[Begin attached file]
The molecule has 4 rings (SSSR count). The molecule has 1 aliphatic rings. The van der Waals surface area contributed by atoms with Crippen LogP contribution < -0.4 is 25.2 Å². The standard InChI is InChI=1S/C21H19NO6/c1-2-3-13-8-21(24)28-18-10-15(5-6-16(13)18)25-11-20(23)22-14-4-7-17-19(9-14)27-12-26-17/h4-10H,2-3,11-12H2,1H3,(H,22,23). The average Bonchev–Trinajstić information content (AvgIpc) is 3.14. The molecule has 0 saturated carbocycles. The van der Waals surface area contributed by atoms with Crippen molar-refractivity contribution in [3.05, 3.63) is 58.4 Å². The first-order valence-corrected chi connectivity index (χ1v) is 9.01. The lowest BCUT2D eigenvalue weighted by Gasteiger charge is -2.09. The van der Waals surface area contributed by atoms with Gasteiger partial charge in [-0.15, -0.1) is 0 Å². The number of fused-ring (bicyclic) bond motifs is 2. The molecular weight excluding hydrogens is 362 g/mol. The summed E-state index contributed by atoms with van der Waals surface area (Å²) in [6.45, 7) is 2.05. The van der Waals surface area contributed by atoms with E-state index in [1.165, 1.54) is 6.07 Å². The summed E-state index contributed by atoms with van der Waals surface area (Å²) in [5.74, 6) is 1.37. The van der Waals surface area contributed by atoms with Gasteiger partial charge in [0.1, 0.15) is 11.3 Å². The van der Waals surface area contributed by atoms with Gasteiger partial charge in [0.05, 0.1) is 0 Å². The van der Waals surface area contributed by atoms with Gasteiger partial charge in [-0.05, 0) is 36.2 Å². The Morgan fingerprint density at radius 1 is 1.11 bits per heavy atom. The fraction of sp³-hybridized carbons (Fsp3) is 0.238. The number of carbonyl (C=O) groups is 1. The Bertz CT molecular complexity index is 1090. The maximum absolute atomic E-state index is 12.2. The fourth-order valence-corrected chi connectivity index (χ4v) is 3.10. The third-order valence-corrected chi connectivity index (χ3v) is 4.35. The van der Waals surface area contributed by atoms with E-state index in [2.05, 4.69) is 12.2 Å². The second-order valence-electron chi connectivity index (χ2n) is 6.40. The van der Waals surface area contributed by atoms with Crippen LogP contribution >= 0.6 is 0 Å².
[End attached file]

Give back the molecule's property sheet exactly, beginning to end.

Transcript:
The molecule has 4 rings (SSSR count). The molecule has 1 aliphatic rings. The van der Waals surface area contributed by atoms with Crippen LogP contribution < -0.4 is 25.2 Å². The standard InChI is InChI=1S/C21H19NO6/c1-2-3-13-8-21(24)28-18-10-15(5-6-16(13)18)25-11-20(23)22-14-4-7-17-19(9-14)27-12-26-17/h4-10H,2-3,11-12H2,1H3,(H,22,23). The average Bonchev–Trinajstić information content (AvgIpc) is 3.14. The molecule has 0 saturated carbocycles. The van der Waals surface area contributed by atoms with Crippen molar-refractivity contribution in [3.05, 3.63) is 58.4 Å². The first-order valence-corrected chi connectivity index (χ1v) is 9.01. The lowest BCUT2D eigenvalue weighted by Gasteiger charge is -2.09. The van der Waals surface area contributed by atoms with Gasteiger partial charge in [-0.15, -0.1) is 0 Å². The number of fused-ring (bicyclic) bond motifs is 2. The molecular weight excluding hydrogens is 362 g/mol. The summed E-state index contributed by atoms with van der Waals surface area (Å²) in [6.45, 7) is 2.05. The van der Waals surface area contributed by atoms with E-state index in [1.165, 1.54) is 6.07 Å². The summed E-state index contributed by atoms with van der Waals surface area (Å²) in [5.74, 6) is 1.37. The van der Waals surface area contributed by atoms with Gasteiger partial charge in [0.1, 0.15) is 11.3 Å². The van der Waals surface area contributed by atoms with Gasteiger partial charge in [0.05, 0.1) is 0 Å². The van der Waals surface area contributed by atoms with Gasteiger partial charge in [-0.05, 0) is 36.2 Å². The Morgan fingerprint density at radius 1 is 1.11 bits per heavy atom. The fraction of sp³-hybridized carbons (Fsp3) is 0.238. The number of carbonyl (C=O) groups is 1. The Bertz CT molecular complexity index is 1090. The maximum absolute atomic E-state index is 12.2. The fourth-order valence-corrected chi connectivity index (χ4v) is 3.10. The third-order valence-corrected chi connectivity index (χ3v) is 4.35. The van der Waals surface area contributed by atoms with E-state index in [2.05, 4.69) is 12.2 Å². The second-order valence-electron chi connectivity index (χ2n) is 6.40. The van der Waals surface area contributed by atoms with Crippen LogP contribution >= 0.6 is 0 Å².